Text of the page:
Sunday, February 10, 2008

Something Wicked This Way Comes?

In a back hall of parliament, CHP leader Deniz Baykal caused a firestorm of criticism when he was took a question from a reporter during the first round of voting on the headscarf amendments.

When asked by a reporter whether or not an entirely new constitution can be drafted, Baykal said: “Of course it can: You chase away the enemies and found the country from scratch. You erect your flag. It has already been done. … You can stage a revolution, risk being hanged. And after that the entire constitution can be changed.”

“We have been elected to implement the constitution, not to draft it. It would be wrong if we attempted to cancel the current one and make a new constitution,” he said, reiterating that his party will appeal to the Constitutional Court for the cancellation of the amendments that lift the headscarf ban.
AKP politicians have already denounced the remark as terrifyingly irresponsbile, but it raises an important question as to just how far AKP can go without the political establishment intervening á la the military. After last April's stern warning to AKP delivered via email, 'coup' by memorandum some say, AKP should feel itself treading on delicate political ground. General Yaşar Büyükanıt, chief of the Turkish Armed Services, shares Baykal's scorn toward the new constitution and although keeping quiet following Gül's election and, so far, throughout the opening days of the türban legislation, military intervention cannot be dismissed.

In a wonderful article that came out two months before I came in the New York Review of Books, Christopher de Bellaigue warns of three potential dangers that could destabilize AKP. The first of these is an increase in PKK activity that could rally nationalist support in Turkey. The second is a disproportionate response by the Turkish military that would rally Kurds toward the PKK and endanger European Union membership. The third is that the AKP will do something feckless like lift the türban ban at university. Of the third possibility, Bellaigue writes "there will be another crisis. It would be a mistake for the AKP to assume brazenly that the age of coups is over. " It seems the third has come to fruition and could possibly be complicated by the first two. As things heat up in the east with renewed engagements between the PKK and the military, the potential of an antagonistic Europe should the conflict enlarge is a grave threat. In the face of the much hated PKK, European denunciation of Turkish military and police actions would no doubt weaken the lure of EU membership and its influence on Turkish politics. As this influence might prove pivotal to keeping AKP in power and avoiding another coup, be it post-modern or traditional, we should all be paying attention to what is going on in the east.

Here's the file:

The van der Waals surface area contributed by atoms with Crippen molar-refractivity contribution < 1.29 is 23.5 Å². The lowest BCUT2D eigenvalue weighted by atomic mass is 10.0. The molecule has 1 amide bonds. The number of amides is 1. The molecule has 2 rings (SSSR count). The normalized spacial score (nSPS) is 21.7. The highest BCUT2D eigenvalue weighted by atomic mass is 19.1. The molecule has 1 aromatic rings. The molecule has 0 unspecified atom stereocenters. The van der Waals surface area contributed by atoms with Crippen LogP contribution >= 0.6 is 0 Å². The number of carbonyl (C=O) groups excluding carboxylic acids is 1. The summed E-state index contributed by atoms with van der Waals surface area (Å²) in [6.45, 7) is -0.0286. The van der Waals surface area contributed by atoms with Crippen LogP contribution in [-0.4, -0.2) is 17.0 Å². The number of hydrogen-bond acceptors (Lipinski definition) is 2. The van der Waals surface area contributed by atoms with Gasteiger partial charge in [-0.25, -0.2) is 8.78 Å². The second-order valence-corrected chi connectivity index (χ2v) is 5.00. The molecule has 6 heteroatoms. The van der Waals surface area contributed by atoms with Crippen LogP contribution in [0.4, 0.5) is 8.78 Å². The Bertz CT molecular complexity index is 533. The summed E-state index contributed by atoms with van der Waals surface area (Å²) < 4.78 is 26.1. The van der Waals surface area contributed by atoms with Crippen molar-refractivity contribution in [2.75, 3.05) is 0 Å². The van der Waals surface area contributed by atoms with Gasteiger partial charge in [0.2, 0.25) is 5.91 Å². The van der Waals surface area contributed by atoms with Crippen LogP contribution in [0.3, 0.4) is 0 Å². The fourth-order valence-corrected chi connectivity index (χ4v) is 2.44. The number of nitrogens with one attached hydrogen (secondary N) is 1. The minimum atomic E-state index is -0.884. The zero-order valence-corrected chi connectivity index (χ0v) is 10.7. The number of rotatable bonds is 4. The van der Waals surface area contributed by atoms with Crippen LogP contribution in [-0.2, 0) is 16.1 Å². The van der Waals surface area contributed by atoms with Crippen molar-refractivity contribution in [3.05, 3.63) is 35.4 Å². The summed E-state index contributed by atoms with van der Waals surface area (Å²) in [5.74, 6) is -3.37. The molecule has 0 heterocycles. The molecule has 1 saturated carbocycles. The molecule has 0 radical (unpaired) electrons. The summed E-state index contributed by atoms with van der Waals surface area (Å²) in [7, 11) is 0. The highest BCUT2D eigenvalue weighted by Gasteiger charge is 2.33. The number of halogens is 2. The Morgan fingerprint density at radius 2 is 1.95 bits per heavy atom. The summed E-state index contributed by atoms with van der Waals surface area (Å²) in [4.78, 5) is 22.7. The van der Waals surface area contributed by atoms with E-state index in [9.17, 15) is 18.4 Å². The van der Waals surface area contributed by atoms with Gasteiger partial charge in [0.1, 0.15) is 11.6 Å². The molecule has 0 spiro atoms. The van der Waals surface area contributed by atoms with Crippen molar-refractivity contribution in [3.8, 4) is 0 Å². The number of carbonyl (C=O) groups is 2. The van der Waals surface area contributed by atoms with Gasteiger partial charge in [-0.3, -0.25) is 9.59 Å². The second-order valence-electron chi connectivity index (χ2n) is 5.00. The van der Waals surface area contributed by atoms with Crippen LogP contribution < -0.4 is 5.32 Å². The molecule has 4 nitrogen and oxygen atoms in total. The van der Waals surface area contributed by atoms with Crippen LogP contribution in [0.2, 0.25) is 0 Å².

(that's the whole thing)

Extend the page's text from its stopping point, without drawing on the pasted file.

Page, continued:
Is Turkey headed for a crisis? The angst is already being felt as scores of protestors take to the streets to protest the türban legislation. Recent unrest recalls a column a melancholic Elif Şafak authored during the crisis last July. Şafak asks if Turks are always to live in the shadows of unrest, always anxious about what political development the next month will bring.
It is not easy to be a Turk in a world that is becoming more and more polarized. A world where the number of people who believe in a “Clash of Civilizations” escalates each day. A world in which more and more hardliners claim that Islam and Western democracy cannot coexist. At first glance, Islamic fundamentalists and Western Islamophobics might seem to be poles apart. But they are not. They share the same prejudice and narrow-mindedness toward the Other and the same desire to exclude everyone who doesn't echo their views. Hardliners in one country produce more hardliners elsewhere.

“East” and “West” are relational categories, and yet, they are often used as if they were mutually exclusive. The world we are living in regards gray areas with suspicion as if life is solely composed of two colors: Black and white. Today, there is a considerable degree of fear of Islam in the West and a considerable degree of dislike of the West in the Muslim world. Biases are produced mutually, and they keep breeding one another.

No comments: